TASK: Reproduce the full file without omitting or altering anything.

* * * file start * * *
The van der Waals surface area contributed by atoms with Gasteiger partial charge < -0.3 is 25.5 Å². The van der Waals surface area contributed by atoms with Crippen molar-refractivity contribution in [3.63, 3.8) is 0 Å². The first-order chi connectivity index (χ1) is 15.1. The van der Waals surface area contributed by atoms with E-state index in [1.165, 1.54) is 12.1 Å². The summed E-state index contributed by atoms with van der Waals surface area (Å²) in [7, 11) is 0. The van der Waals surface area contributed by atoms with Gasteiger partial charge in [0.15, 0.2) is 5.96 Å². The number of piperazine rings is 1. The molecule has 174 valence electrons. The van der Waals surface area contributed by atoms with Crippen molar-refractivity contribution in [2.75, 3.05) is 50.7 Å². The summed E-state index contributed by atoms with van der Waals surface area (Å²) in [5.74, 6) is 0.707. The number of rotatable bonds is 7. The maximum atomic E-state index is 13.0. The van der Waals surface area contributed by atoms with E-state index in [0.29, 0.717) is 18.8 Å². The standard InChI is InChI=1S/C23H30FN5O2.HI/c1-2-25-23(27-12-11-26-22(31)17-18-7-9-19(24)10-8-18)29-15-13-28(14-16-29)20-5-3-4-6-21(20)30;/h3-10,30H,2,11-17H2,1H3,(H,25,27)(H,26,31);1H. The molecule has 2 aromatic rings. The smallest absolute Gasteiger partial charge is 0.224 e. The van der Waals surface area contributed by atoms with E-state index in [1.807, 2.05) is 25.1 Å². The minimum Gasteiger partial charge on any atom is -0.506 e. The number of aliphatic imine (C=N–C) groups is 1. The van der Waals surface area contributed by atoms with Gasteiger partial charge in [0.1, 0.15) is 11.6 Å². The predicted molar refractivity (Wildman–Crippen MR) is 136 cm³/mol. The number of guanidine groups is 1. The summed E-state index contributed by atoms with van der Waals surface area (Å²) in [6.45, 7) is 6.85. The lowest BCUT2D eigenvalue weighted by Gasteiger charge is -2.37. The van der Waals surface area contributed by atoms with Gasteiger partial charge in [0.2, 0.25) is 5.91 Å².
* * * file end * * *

The van der Waals surface area contributed by atoms with Gasteiger partial charge < -0.3 is 25.5 Å². The van der Waals surface area contributed by atoms with Crippen molar-refractivity contribution in [3.63, 3.8) is 0 Å². The first-order chi connectivity index (χ1) is 15.1. The van der Waals surface area contributed by atoms with E-state index in [1.165, 1.54) is 12.1 Å². The summed E-state index contributed by atoms with van der Waals surface area (Å²) in [7, 11) is 0. The van der Waals surface area contributed by atoms with Gasteiger partial charge in [0.15, 0.2) is 5.96 Å². The number of piperazine rings is 1. The molecule has 174 valence electrons. The van der Waals surface area contributed by atoms with Crippen molar-refractivity contribution in [2.75, 3.05) is 50.7 Å². The summed E-state index contributed by atoms with van der Waals surface area (Å²) in [5.74, 6) is 0.707. The number of rotatable bonds is 7. The maximum atomic E-state index is 13.0. The van der Waals surface area contributed by atoms with E-state index in [0.29, 0.717) is 18.8 Å². The standard InChI is InChI=1S/C23H30FN5O2.HI/c1-2-25-23(27-12-11-26-22(31)17-18-7-9-19(24)10-8-18)29-15-13-28(14-16-29)20-5-3-4-6-21(20)30;/h3-10,30H,2,11-17H2,1H3,(H,25,27)(H,26,31);1H. The molecule has 2 aromatic rings. The smallest absolute Gasteiger partial charge is 0.224 e. The van der Waals surface area contributed by atoms with E-state index in [1.807, 2.05) is 25.1 Å². The minimum Gasteiger partial charge on any atom is -0.506 e. The number of aliphatic imine (C=N–C) groups is 1. The van der Waals surface area contributed by atoms with Gasteiger partial charge in [0.1, 0.15) is 11.6 Å². The predicted molar refractivity (Wildman–Crippen MR) is 136 cm³/mol. The number of guanidine groups is 1. The summed E-state index contributed by atoms with van der Waals surface area (Å²) in [6.45, 7) is 6.85. The lowest BCUT2D eigenvalue weighted by Gasteiger charge is -2.37. The van der Waals surface area contributed by atoms with Gasteiger partial charge in [0.2, 0.25) is 5.91 Å².